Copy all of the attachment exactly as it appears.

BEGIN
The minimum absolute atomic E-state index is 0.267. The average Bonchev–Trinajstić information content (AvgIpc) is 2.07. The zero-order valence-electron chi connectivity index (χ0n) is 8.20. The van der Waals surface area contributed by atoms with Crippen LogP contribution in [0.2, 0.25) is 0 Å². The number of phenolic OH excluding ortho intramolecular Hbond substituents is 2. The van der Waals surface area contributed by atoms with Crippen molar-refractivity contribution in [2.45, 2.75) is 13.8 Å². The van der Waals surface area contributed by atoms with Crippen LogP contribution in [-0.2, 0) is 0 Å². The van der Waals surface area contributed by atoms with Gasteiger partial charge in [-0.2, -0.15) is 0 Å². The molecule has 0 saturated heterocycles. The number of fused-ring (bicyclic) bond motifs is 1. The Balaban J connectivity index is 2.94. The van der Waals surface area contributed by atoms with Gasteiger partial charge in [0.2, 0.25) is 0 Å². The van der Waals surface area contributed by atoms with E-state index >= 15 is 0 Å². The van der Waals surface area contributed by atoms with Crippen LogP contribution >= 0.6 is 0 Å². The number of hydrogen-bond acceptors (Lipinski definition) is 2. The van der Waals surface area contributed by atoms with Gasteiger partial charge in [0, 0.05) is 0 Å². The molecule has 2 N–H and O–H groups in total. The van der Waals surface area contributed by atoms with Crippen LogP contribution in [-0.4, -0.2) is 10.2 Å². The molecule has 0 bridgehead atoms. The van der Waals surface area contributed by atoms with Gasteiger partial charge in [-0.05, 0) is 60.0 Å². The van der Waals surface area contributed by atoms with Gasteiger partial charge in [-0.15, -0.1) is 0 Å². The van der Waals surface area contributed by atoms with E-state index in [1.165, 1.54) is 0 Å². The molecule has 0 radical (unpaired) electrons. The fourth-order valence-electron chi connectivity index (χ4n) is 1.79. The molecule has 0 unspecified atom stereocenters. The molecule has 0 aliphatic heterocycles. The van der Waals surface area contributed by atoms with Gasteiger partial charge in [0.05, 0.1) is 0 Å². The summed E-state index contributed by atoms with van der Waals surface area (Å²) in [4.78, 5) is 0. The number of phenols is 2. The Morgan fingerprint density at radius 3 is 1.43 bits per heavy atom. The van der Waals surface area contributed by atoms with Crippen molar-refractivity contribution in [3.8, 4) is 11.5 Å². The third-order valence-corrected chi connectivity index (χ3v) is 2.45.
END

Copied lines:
The minimum absolute atomic E-state index is 0.267. The average Bonchev–Trinajstić information content (AvgIpc) is 2.07. The zero-order valence-electron chi connectivity index (χ0n) is 8.20. The van der Waals surface area contributed by atoms with Crippen LogP contribution in [0.2, 0.25) is 0 Å². The number of phenolic OH excluding ortho intramolecular Hbond substituents is 2. The van der Waals surface area contributed by atoms with Crippen molar-refractivity contribution in [2.45, 2.75) is 13.8 Å². The van der Waals surface area contributed by atoms with Crippen LogP contribution in [-0.2, 0) is 0 Å². The van der Waals surface area contributed by atoms with Gasteiger partial charge in [-0.2, -0.15) is 0 Å². The molecule has 0 saturated heterocycles. The number of fused-ring (bicyclic) bond motifs is 1. The Balaban J connectivity index is 2.94. The van der Waals surface area contributed by atoms with Gasteiger partial charge in [0.2, 0.25) is 0 Å². The van der Waals surface area contributed by atoms with E-state index >= 15 is 0 Å². The van der Waals surface area contributed by atoms with Crippen LogP contribution >= 0.6 is 0 Å². The number of hydrogen-bond acceptors (Lipinski definition) is 2. The van der Waals surface area contributed by atoms with Gasteiger partial charge in [0, 0.05) is 0 Å². The molecule has 2 N–H and O–H groups in total. The van der Waals surface area contributed by atoms with Crippen LogP contribution in [-0.4, -0.2) is 10.2 Å². The molecule has 0 bridgehead atoms. The van der Waals surface area contributed by atoms with Gasteiger partial charge in [-0.05, 0) is 60.0 Å². The van der Waals surface area contributed by atoms with Gasteiger partial charge in [-0.15, -0.1) is 0 Å². The van der Waals surface area contributed by atoms with E-state index in [1.165, 1.54) is 0 Å². The molecule has 0 radical (unpaired) electrons. The fourth-order valence-electron chi connectivity index (χ4n) is 1.79. The molecule has 0 unspecified atom stereocenters. The molecule has 0 aliphatic heterocycles. The van der Waals surface area contributed by atoms with Gasteiger partial charge in [0.05, 0.1) is 0 Å². The summed E-state index contributed by atoms with van der Waals surface area (Å²) in [4.78, 5) is 0. The number of phenols is 2. The Morgan fingerprint density at radius 3 is 1.43 bits per heavy atom. The van der Waals surface area contributed by atoms with Crippen molar-refractivity contribution in [3.8, 4) is 11.5 Å². The third-order valence-corrected chi connectivity index (χ3v) is 2.45.